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PROSOCIALITA', INNOVAZIONE ED EFFICACIA COLLETTIVA NEI CONTESTI EDUCATIVI ED ORGANIZZATIVI >
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|Title: ||Values and antisocial behaviour during adolescence: The mediating and moderating roles of exposure to violence and moral cognitions|
|Authors: ||AQUILAR, SERENA|
|Tutor: ||Pastorelli, Concetta|
exposure to violence
judgement of seriousness
|Issue Date: ||8-Mar-2013|
|Abstract: ||The present dissertation is composed by three independent studies.
The first study aimed at testing the psychometric properties of the Portrait Values Questionnaire (PVQ; Schwartz et al., 2001) on a sample of Italian early adolescents, both to extend the validity of the Italian version of the PVQ and to examine the structure of values in early adolescence. 407 adolescents, aged fourteen years old, participated in the study. A first-order Confirmatory Factor Analysis to test the 10 factors model and a second-order Confirmatory Factor Analysis to test the model that includes the four higher order value dimensions were performed. The results supported the adequate psychometric properties of the instrument, in line with previous validation studies of the PVQ on adult samples, and revealed that in early adolescence the structure of values is well developed and very similar to that of adults; the only found difference was the impossibility to distinguish between the values of conformity and tradition.
The second study aimed at investigating the impact of the selected values of universalism, conformity, power, and hedonism, and the impact of exposure to violence as a witness or a victim in different contexts (family, school, and neighborhood) on antisocial behaviour. In addition, the moderating role of exposure to violence was tested. 453 adolescents participated in the study. Three hierarchical multiple regression analyses were performed, one for every context of violence exposure. Results revealed that antisocial behaviour was independently affected by power, conformity, hedonism, exposure to family violence as a victim, and exposure to school and community violence as both a witness and a victim. Some interactions had statistically significant effects. The results highlight that exposure to violence and values explain a high percentage of variance of antisocial behaviour, and suggest the importance of adopting a socio-ecological framework to understand adolescents’ behaviour.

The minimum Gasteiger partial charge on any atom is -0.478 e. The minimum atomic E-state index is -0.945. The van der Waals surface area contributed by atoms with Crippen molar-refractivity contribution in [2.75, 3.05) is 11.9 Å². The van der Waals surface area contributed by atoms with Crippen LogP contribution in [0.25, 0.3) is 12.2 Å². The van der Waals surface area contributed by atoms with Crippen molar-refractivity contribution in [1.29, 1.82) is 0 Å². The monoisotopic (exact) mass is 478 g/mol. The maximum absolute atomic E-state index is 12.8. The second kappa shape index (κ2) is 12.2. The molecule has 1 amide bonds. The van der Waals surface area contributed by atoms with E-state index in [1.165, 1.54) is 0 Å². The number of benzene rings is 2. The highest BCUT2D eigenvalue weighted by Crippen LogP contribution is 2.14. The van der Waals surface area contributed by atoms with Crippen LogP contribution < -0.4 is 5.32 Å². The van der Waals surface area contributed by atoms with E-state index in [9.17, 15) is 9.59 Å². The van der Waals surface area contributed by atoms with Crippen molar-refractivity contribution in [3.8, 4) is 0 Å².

The third study aimed at longitudinally examining the impact of values on antisocial behaviour, during adolescence. In addition, the mediating roles of moral disengagement and of the judgement of seriousness about antisocial behaviours were tested. 264 adolescents participated in the study. The administration of the questionnaires took place in three Time points. Four longitudinal cross-lagged models were performed, one for each higher order value dimension. Results revealed that self-transcendence and conservation had an impact over time on both moral cognitions and antisocial behaviours; self-enhancement had only a weak longitudinal impact on moral cognitions; openness to change did not result to have any longitudinal effect on the variables under study. As for the mediating effects, the judgement of seriousness resulted to weakly mediate the impact of both self-transcendence and conservation on antisocial behaviours; other two interesting effects emerged, in which antisocial behaviour mediated the impact over time of conservation both on the judgment of seriousness and on moral disengagement. Together, the results highlight the fundamental role of self-transcendence and conservation as protective factors against antisocial behaviours in adolescence.|
|Appears in PhD:||PROSOCIALITA', INNOVAZIONE ED EFFICACIA COLLETTIVA NEI CONTESTI EDUCATIVI ED ORGANIZZATIVI|
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